Being a business owner, you may have a b2b marketing team or a b2b marketing professional responsible for handling all marketing tasks in your business. You allocate a certain proportion of your company-wide budget for marketing, review a new digital marketing campaign proposed by the team and give them the go ahead. Soon they ask you for more funding to develop a different campaign, to support the existing campaign or for a different product / service altogether.

declining business growth

Essentially you and your marketing team spend a considerable amount of time and money to ensure marketing happens. Through it all, do you or your marketer(s) stop to think if marketing is delivering results, contributing to revenue and helping you grow?

Not really, because there is no time to do so. As we get too busy doing things, we forget the most important thing, which is to make sure we’re getting results from our efforts.

So, I’d like you to take a moment and ask yourself the following three questions:

  1. Is marketing generating sufficient qualified leads?
  2. Are marketing generated leads converting into customers?
  3. Is marketing bringing in revenue to the business?

If you can’t answer these questions with a confident “yes”, marketing isn’t helping your growth; so you should ask yourself: is marketing preventing your growth?

In this blog, we discuss the three key reasons why your marketing could be hindering your growth:

1. No clear marketing plan

One of the main causes of marketing failure in an organisation is the lack of a clear plan. All too often, marketing is deemed to be an easy feat that organisations dive into without the right support. For marketing to generate any positive effect, organisations must start at the beginning: a marketing plan which has goals to be achieved by the marketing department, both in terms of number of sales and revenue.

This plan must be centered around your buyers, not your company or your product / service. It is critical that you first define your buyer persona, and then work out the key problems they face in relation to the product / service you offer, their needs and their buying preferences at each stage of their buying journey. This information will help you build out your content plan, as well as the tactics you can use to engage them. With this in hand, you have the ability to develop a fully fledged lead generation map that integrates the different tactics, making sure one flows to the next seamlessly.

2. Outdated techniques

It’s easy for businesses to get stuck on the idea of promotion through advertising and print brochures, because that’s what’s been used in the past. But consider the changes in the buying process. In this day and age, buyers are smarter, faster and empowered through technology and the Internet. Research has found that B2B buyers complete 60% of their buying process before engaging a salesperson. So to survive in the market, businesses must let go of promotional style marketing and embrace digital marketing to stay up to date.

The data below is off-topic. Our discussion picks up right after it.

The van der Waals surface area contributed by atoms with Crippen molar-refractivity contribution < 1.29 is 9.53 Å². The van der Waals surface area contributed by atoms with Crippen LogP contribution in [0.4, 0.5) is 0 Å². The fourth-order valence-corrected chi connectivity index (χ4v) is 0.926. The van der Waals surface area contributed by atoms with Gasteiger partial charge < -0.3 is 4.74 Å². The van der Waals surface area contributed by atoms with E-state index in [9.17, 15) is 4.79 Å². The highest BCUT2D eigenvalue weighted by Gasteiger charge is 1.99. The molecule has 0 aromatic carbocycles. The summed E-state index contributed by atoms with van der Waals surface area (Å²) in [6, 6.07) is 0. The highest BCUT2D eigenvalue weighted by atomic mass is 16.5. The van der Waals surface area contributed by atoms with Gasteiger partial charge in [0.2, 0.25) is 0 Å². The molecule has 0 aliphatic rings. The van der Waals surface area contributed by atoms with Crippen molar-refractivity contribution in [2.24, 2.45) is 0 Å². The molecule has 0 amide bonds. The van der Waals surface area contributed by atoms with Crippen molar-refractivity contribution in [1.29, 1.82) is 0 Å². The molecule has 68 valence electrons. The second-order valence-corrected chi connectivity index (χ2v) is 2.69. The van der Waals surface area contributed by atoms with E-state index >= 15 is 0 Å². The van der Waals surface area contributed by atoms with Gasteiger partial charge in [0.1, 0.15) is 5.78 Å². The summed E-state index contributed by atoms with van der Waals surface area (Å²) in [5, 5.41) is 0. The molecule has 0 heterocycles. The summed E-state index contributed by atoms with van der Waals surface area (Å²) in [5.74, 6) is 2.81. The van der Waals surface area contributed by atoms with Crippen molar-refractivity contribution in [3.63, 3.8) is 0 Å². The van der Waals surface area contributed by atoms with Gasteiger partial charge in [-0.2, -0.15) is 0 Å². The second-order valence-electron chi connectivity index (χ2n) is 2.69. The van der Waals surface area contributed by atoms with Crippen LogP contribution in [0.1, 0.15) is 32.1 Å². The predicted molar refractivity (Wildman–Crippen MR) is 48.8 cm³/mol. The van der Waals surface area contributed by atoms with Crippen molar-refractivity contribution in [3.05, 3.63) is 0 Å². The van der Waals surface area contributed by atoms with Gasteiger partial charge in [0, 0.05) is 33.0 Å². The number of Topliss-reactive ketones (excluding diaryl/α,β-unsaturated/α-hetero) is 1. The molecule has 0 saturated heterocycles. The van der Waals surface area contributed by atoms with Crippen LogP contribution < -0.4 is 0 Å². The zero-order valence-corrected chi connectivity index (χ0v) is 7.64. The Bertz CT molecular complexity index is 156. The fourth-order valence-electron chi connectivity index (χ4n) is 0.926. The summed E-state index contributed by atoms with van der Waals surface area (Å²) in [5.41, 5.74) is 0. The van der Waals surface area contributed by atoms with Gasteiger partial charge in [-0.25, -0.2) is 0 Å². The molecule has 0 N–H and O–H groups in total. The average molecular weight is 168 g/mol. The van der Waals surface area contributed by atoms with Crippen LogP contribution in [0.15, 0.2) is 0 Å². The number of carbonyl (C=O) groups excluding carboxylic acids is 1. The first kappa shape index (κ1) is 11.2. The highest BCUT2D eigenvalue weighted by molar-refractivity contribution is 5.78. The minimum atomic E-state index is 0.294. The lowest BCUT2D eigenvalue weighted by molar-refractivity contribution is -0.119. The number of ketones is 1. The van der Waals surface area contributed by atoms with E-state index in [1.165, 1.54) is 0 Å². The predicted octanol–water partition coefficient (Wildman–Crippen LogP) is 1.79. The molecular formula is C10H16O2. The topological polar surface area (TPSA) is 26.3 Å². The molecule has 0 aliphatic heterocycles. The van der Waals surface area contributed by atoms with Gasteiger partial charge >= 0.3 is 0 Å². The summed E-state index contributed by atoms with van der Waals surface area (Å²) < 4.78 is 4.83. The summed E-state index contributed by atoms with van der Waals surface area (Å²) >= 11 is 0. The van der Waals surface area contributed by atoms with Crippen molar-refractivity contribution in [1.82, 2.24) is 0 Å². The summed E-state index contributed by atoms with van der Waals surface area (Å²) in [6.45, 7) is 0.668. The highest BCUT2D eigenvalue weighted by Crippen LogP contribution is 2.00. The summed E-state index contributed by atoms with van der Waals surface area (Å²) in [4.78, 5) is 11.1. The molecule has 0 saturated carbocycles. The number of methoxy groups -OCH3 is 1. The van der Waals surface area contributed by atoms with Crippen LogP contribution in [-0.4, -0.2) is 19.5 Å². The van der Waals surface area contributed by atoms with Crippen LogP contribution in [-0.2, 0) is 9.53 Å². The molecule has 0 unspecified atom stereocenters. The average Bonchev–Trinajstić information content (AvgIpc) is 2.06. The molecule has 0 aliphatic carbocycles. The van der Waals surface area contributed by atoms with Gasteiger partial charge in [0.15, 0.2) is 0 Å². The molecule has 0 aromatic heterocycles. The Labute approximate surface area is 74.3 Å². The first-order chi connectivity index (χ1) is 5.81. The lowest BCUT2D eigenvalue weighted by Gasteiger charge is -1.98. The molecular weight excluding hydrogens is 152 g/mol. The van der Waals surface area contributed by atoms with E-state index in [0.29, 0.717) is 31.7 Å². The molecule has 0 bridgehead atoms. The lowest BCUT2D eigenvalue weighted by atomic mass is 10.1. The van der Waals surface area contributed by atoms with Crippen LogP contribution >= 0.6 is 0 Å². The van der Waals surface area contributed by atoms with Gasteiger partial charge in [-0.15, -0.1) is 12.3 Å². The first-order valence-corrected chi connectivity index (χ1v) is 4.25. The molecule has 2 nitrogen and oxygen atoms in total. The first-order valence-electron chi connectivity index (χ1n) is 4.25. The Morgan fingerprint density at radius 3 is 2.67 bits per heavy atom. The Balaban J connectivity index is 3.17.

But simply using digital channels isn’t going to cut it. Gone are the days when marketing materials only consist of information about your company or product / service. To engage buyers, the content you put forward through these channels must address the problem they are facing and their needs at the different stages of their buying journey. This means that when you target new buyers, you must share with them insights and tips on how to cope with the problem they have, before you bombard them with sales-y material about your product / service. After all, you wouldn’t buy a new computer for your office unless you had a problem that required a new computer, whether it be a new staff member or that your existing computer broke down.

3. Ad-hoc efforts

If there’s one thing that indicates the failure of marketing to deliver results, it’s ad-hoc marketing. You must understand that your business isn’t the only one vying for your target audience’s attention. You are fighting a myriad of content to be seen. One-off digital campaigns, irregular blog posting, and random social media posts will not bring you any leads. If your marketing is only done when you have the time for it, it’s as good as doing nothing at all. For marketing to generate results, you must put in a real effort by prioritising marketing activities.

Consistency is key. Develop a schedule for your digital marketing efforts to ensure you are maximising the reach of your content. If you lack the resources to achieve this consistency, invest in an automation tool. One automation tool allows you to create emails, blogs and social media posts in advance and then schedule them for publishing at the frequency that suits your buyer persona.

To ensure marketing is helping you grow, you and your organisation must be focused on it. Start with a clear plan, and when executing, be current, relevant and consistent. But this is not all, you must have the right foundations for successful marketing: the tools and the skills.

To better understand the status of your marketing, take our free marketing health check by clicking on the link below.